The Myth About Diamonds You Should Stop Believing

Diamond is one of the most remarkable substances on Earth. For many of us, diamonds are objects we'll only see in museums, or adorning the fingers, earlobes or other body parts of celebrities, or perhaps being jealously guarded by dragons or trolls in movies.

According to WP Diamonds, some of these gems have a value that simply cannot be comprehended. The Cullinan, or Star of Africa, which was unearthed in a South African mine in the early 20th century, has an estimated worth of up to $2 billion. Meanwhile, few dare to even venture a worth for the legendary Koh-I-Nor.

Some supposed "facts" about this astonishingly costly substance have been called into question, though. As Forbes reports, diamond isn't technically the strongest material on Earth, with artificial creations like palladium microalloy glass and the natural wurtzite boron nitride among others potentially topping it (if enough of the latter were found to be tested extensively).There's another common misconception about diamonds that needs to be addressed too: they aren't actually formed from coal at all.

All that glitters isn't coal

Per Gage Diamonds, they each form in very similar yet completely distinct ways. Coal is formed beneath the Earth under great pressure, as diamonds are. Tremendous heat is also required for the process, and both are carbon-based substances. This much is certainly true, but there are important distinctions to be made that set the two substances apart from each other.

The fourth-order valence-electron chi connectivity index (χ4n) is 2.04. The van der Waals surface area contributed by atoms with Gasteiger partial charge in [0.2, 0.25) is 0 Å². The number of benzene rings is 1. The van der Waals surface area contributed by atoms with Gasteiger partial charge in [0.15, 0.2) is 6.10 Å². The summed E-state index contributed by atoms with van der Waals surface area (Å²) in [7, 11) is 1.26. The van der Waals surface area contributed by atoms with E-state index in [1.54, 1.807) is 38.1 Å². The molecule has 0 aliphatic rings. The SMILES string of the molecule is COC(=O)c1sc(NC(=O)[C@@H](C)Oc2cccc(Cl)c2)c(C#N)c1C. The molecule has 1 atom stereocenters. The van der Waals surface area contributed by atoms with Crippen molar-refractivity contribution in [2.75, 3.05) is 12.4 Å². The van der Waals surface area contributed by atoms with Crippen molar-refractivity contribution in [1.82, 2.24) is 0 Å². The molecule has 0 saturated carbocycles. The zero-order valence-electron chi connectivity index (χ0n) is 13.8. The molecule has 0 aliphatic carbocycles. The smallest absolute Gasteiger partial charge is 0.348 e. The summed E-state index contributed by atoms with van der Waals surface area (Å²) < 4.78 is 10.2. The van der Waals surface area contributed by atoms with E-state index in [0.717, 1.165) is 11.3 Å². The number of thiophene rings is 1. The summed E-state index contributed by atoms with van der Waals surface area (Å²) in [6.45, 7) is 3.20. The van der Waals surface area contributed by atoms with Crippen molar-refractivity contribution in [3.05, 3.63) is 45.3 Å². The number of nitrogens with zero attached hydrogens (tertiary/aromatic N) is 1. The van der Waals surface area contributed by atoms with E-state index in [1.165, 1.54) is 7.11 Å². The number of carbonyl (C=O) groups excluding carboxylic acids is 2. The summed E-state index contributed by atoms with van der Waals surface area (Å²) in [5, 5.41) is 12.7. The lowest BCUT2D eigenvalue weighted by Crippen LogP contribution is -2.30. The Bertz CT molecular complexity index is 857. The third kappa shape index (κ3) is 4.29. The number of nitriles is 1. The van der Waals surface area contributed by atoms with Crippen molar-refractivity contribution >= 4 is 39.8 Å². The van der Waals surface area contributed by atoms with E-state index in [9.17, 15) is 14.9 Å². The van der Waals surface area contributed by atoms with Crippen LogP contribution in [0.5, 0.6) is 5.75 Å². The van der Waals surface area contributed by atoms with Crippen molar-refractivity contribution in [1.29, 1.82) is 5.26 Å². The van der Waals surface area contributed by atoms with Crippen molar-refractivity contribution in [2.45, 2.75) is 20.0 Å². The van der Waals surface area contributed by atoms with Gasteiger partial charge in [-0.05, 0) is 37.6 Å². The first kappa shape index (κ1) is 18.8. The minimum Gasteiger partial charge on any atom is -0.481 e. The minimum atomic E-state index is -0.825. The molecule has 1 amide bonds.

As reported by the U.S. Energy Information Administration, coal is a rock that gradually formed over millions of years. It's made of dirt and a soggy mess that used to be prehistoric plants. There are four main varieties of coal: lignite, subbituminous, bituminous and anthracite. They're mostly distinguished by the amount of carbon and energy they contain, with the rarer anthracite being older, richer in these qualities, and having had more exposure to extreme pressures and temperatures.

How does this differ from the process that produces bright, beautiful diamonds? By its very nature, coal cannot form a diamond. The crucial distinction, on a molecular level, is that coal is composed of plant materials as well as carbon. Diamonds, meanwhile, are made up purely of carbon minerals. Further, per Geology, diamonds seemingly formed far deeper below the surface than coal. Though it's possible that the latter may have formed some of the carbon content of diamonds created through asteroid impact (a process that generates sufficient heat and pressure for the precious commodity to form in very rare cases), it's very unlikely.